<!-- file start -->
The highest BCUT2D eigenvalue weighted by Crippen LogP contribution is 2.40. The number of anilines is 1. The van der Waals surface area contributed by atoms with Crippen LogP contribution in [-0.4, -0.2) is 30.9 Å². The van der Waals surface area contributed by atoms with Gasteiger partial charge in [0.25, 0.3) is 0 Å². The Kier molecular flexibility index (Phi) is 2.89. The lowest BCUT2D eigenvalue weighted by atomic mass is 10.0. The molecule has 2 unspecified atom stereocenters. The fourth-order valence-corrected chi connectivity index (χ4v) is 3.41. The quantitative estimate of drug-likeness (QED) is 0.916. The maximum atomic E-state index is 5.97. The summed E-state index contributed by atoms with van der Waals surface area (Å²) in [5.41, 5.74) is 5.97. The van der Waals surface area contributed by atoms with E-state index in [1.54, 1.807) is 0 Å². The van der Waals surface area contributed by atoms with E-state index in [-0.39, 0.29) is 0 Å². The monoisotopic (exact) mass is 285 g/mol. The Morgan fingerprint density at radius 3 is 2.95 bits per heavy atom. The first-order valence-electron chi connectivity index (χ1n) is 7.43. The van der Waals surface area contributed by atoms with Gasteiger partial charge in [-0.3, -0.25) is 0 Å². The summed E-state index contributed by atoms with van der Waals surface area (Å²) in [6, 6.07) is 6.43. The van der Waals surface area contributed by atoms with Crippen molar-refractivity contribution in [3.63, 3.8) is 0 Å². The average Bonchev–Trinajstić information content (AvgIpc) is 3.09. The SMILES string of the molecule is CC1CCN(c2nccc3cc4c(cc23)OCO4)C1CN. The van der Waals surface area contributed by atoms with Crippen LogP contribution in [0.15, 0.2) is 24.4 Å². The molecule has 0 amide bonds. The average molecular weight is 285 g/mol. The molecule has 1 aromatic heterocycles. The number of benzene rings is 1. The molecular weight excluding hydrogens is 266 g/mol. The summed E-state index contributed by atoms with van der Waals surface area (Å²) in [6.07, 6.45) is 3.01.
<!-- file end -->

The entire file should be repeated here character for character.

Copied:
The highest BCUT2D eigenvalue weighted by Crippen LogP contribution is 2.40. The number of anilines is 1. The van der Waals surface area contributed by atoms with Crippen LogP contribution in [-0.4, -0.2) is 30.9 Å². The van der Waals surface area contributed by atoms with Gasteiger partial charge in [0.25, 0.3) is 0 Å². The Kier molecular flexibility index (Phi) is 2.89. The lowest BCUT2D eigenvalue weighted by atomic mass is 10.0. The molecule has 2 unspecified atom stereocenters. The fourth-order valence-corrected chi connectivity index (χ4v) is 3.41. The quantitative estimate of drug-likeness (QED) is 0.916. The maximum atomic E-state index is 5.97. The summed E-state index contributed by atoms with van der Waals surface area (Å²) in [5.41, 5.74) is 5.97. The van der Waals surface area contributed by atoms with E-state index in [1.54, 1.807) is 0 Å². The van der Waals surface area contributed by atoms with E-state index in [-0.39, 0.29) is 0 Å². The monoisotopic (exact) mass is 285 g/mol. The Morgan fingerprint density at radius 3 is 2.95 bits per heavy atom. The first-order valence-electron chi connectivity index (χ1n) is 7.43. The van der Waals surface area contributed by atoms with Gasteiger partial charge in [-0.3, -0.25) is 0 Å². The summed E-state index contributed by atoms with van der Waals surface area (Å²) in [6, 6.07) is 6.43. The van der Waals surface area contributed by atoms with Crippen molar-refractivity contribution in [3.63, 3.8) is 0 Å². The average Bonchev–Trinajstić information content (AvgIpc) is 3.09. The SMILES string of the molecule is CC1CCN(c2nccc3cc4c(cc23)OCO4)C1CN. The van der Waals surface area contributed by atoms with Crippen LogP contribution in [0.15, 0.2) is 24.4 Å². The molecule has 0 amide bonds. The average molecular weight is 285 g/mol. The molecule has 1 aromatic heterocycles. The number of benzene rings is 1. The molecular weight excluding hydrogens is 266 g/mol. The summed E-state index contributed by atoms with van der Waals surface area (Å²) in [6.07, 6.45) is 3.01.